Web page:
Q: What's one of the most common comments I hear from clients, when I ask them to describe their workplace?
A: "We're like family here."
Whether or not it is healthy to have a company culture that feels like family--and there are arguments on both sides--there is at least one interesting way that all organizations are like families: no two are alike.
Think about it. Families are so different from one another. There are the basic demographic differences: some are small, some are big. At the nuclear level, some have a single father, some a single mother, some one of each, some two. Some have a grandparent in the house, or an aunt. Some are divided and re-blended across more than one household, with multiple parents and step-parents, step-siblings and half-siblings. One could go on forever with the demographic differences, but that's only the beginning.
Families have different rules, they have different traditions, they have different styles. Some are more formal, some more laid back. Some are orderly, some are chaotic. Some have strict hierarchies and discipline, some don't. Remember that feeling of shock when you visited a friend's house as a kid, and found something very different from your own? At my house, we all helped ourselves to breakfast and lunch--the only really prepared, organized meal was dinner. At my best friend's house, lunch was a formal, sit-down affair. I was accustomed to calling most of my parents' friends by their first names, but many of my friends referred to my folks as "Mr. and Mrs." My house was loud--people shouted, people belly-laughed, and no one much noticed. This freaked out some of my friends. At their homes, shouting was frowned upon.
These kinds of differences are both important and completely unimportant. They are important in that they define what makes one's own family special. They define the environment we spend most of our time in; especially when we are young, they shape our identity and define our world. When we go away from home for the first time, they are what make us homesick.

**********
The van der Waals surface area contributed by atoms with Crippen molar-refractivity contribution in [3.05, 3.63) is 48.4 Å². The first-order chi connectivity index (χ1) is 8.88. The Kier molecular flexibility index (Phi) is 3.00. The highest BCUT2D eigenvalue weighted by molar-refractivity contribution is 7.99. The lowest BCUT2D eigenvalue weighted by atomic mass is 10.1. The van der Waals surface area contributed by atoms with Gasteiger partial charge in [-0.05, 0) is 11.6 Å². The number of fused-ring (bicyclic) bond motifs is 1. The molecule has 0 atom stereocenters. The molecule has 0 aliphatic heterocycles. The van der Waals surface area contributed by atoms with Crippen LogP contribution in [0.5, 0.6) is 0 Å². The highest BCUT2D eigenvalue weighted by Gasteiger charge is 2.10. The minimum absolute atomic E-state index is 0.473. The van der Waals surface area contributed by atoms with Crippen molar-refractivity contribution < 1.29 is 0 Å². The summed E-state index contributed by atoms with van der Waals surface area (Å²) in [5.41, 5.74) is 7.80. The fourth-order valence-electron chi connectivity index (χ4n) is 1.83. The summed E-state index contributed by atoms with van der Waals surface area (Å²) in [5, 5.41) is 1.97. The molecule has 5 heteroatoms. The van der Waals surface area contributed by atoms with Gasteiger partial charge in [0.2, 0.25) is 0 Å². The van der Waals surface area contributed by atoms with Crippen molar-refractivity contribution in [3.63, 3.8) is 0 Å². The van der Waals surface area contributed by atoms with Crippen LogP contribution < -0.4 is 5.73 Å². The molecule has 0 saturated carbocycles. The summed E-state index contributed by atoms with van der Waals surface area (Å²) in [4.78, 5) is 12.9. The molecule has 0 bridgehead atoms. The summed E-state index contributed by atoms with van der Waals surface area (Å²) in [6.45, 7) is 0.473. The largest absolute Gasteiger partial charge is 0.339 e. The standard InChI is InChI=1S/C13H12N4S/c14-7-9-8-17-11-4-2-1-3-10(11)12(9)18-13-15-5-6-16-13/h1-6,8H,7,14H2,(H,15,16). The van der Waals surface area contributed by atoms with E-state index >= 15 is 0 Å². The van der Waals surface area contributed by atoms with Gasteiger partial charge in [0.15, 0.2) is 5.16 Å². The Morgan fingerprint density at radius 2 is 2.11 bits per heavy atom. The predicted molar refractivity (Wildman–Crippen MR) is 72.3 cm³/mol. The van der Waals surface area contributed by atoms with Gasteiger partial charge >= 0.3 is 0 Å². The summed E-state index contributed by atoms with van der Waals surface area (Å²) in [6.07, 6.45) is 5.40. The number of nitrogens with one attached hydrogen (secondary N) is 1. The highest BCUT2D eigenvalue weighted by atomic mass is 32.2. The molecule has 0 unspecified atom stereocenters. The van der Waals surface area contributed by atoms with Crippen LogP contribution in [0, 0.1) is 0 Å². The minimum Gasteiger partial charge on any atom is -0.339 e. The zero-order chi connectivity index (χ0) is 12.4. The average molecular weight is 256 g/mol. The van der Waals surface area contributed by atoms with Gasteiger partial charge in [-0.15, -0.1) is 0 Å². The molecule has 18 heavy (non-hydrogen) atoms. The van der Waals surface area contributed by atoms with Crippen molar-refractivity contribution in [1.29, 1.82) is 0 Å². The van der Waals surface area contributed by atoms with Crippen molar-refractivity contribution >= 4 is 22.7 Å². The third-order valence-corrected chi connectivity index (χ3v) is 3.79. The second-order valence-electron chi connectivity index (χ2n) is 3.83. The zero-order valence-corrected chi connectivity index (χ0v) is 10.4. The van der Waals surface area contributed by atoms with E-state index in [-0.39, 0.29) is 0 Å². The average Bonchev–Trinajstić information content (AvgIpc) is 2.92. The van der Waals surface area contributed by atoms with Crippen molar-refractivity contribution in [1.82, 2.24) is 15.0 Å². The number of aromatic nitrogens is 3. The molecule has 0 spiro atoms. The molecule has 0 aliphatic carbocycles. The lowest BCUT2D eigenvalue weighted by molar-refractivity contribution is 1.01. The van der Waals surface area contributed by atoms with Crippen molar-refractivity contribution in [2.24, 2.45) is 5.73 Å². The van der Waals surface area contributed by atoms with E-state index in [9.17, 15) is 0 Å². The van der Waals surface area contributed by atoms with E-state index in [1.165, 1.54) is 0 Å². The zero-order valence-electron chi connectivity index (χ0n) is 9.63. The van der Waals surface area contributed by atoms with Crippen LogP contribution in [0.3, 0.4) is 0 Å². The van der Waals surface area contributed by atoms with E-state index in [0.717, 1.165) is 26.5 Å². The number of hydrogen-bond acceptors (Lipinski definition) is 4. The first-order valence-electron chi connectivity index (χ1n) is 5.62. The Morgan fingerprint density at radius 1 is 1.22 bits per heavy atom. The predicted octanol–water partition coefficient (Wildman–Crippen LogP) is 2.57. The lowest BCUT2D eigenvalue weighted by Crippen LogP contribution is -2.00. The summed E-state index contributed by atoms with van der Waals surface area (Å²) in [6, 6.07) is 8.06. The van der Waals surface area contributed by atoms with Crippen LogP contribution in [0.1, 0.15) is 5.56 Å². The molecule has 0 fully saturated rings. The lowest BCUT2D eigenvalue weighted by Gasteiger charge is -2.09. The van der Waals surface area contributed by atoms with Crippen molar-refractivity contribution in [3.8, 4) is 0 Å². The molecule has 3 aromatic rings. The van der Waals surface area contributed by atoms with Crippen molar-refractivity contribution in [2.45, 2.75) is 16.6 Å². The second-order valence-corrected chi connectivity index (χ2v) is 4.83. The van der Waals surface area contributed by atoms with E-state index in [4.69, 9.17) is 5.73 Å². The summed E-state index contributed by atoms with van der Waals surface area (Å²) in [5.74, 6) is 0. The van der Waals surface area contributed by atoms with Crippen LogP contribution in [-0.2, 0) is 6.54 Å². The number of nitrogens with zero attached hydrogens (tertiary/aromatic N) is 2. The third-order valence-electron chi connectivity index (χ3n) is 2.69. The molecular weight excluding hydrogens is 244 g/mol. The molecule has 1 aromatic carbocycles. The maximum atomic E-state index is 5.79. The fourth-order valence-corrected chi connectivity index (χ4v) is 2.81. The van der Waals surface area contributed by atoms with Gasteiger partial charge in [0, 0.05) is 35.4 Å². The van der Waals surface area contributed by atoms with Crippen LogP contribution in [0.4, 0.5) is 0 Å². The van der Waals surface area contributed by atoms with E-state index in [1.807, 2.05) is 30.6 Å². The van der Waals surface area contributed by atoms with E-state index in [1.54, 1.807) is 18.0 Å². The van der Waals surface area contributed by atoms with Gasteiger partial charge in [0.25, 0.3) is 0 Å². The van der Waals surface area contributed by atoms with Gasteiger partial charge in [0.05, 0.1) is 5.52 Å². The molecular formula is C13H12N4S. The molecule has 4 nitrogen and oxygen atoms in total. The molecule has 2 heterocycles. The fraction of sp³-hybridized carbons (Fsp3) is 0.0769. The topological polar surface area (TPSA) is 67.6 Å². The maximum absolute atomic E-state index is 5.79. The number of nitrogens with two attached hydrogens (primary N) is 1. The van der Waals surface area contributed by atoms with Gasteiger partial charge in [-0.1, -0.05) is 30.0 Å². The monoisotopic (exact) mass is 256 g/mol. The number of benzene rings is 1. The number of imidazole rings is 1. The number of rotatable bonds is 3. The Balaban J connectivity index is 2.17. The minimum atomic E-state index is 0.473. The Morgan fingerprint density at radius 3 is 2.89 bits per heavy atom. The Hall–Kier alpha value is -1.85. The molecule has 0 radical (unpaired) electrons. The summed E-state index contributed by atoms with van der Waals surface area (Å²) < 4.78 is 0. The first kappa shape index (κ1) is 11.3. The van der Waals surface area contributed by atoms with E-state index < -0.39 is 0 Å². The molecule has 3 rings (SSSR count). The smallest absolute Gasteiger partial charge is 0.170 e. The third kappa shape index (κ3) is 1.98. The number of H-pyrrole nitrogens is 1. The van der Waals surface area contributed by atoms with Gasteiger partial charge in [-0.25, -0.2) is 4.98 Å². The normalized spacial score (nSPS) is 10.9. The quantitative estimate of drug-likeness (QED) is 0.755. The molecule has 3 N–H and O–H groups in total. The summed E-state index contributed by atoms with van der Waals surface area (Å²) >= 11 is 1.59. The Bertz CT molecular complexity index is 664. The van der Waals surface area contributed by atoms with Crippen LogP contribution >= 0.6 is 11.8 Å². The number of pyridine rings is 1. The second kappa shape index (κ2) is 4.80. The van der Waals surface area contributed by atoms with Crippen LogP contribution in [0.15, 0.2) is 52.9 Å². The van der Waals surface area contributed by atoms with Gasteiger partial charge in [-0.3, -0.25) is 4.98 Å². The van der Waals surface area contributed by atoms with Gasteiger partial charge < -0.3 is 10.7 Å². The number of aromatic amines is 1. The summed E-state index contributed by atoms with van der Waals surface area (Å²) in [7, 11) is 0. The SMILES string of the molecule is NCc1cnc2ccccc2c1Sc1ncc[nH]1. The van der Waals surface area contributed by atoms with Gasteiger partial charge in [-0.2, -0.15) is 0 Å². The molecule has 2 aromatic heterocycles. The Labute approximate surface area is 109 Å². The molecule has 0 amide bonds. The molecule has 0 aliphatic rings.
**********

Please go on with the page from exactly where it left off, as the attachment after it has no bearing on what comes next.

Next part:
But they are also completely unimportant: they have nothing to do with whether we have a happy or an unhappy family--a functional or dysfunctional one. And although I don't know the research, I'm betting these kinds of differences have very little to do with how successful family members are, or become.
What does matter? That family members love, support, listen to and respect one another. That they don't abuse or neglect each other.
Organizations, too have their traditions, styles, and rules--not to mention demographics. And while it may be currently fashionable to claim that companies with fun, laid-back cultures, where ping-pong is king and no one wears a tie, are the ones in which employees are the most engaged and happy, the truth is there are plenty of happy, engaged, and productive employees at more traditional organizations. Just look at the latest Fortune 100 Best Companies to Work For list: Google and Riot Games are there, yes, but so are much more buttoned-down professional service firms, like Deloitte and American Express, and a good sprinkling of hospitals, where (for good reason) rules and traditional hierarchies tend to prevail.
Just as with families, people tend to settle into their organizations and be comfortable, no matter how strange the environment might feel to someone else. And just as with families, in my experience many employees of long-standing are at most only dimly aware of how different their work environment is from that of others--until they move on to a new job. And (sing along!) just as with families, the differences don't really matter. What matters is that people are respected, listened to, and supported. Even love plays a role: at the best organizations, employees share a passion for the mission and also share camaraderie--research shows that work friendships are good for everyone involved.
Of course, unlike with families, respect and support at work are about more than being nice to one another (although that is important.) Workplaces show respect and support by giving employees control over their time and their work, providing fair compensation and well thought-out, as-generous-as-possible benefits, encouraging inclusiveness, providing plenty of training and opportunities to advance, sharing information openly, taking suggestions seriously, and honestly addressing complaints.
So, yes, there are some basics involved in being a great place to work. But beyond that--hey, no two "families" are alike. Or, as they say across the pond, vive la différence!
Robin Hardman is a writer and work-life expert who works with companies to put together the best possible "great place to work" competition entries and creates compelling, easy-to-read benefits, HR, diversity and general-topic employee communications. Find her at www.robinhardman.com.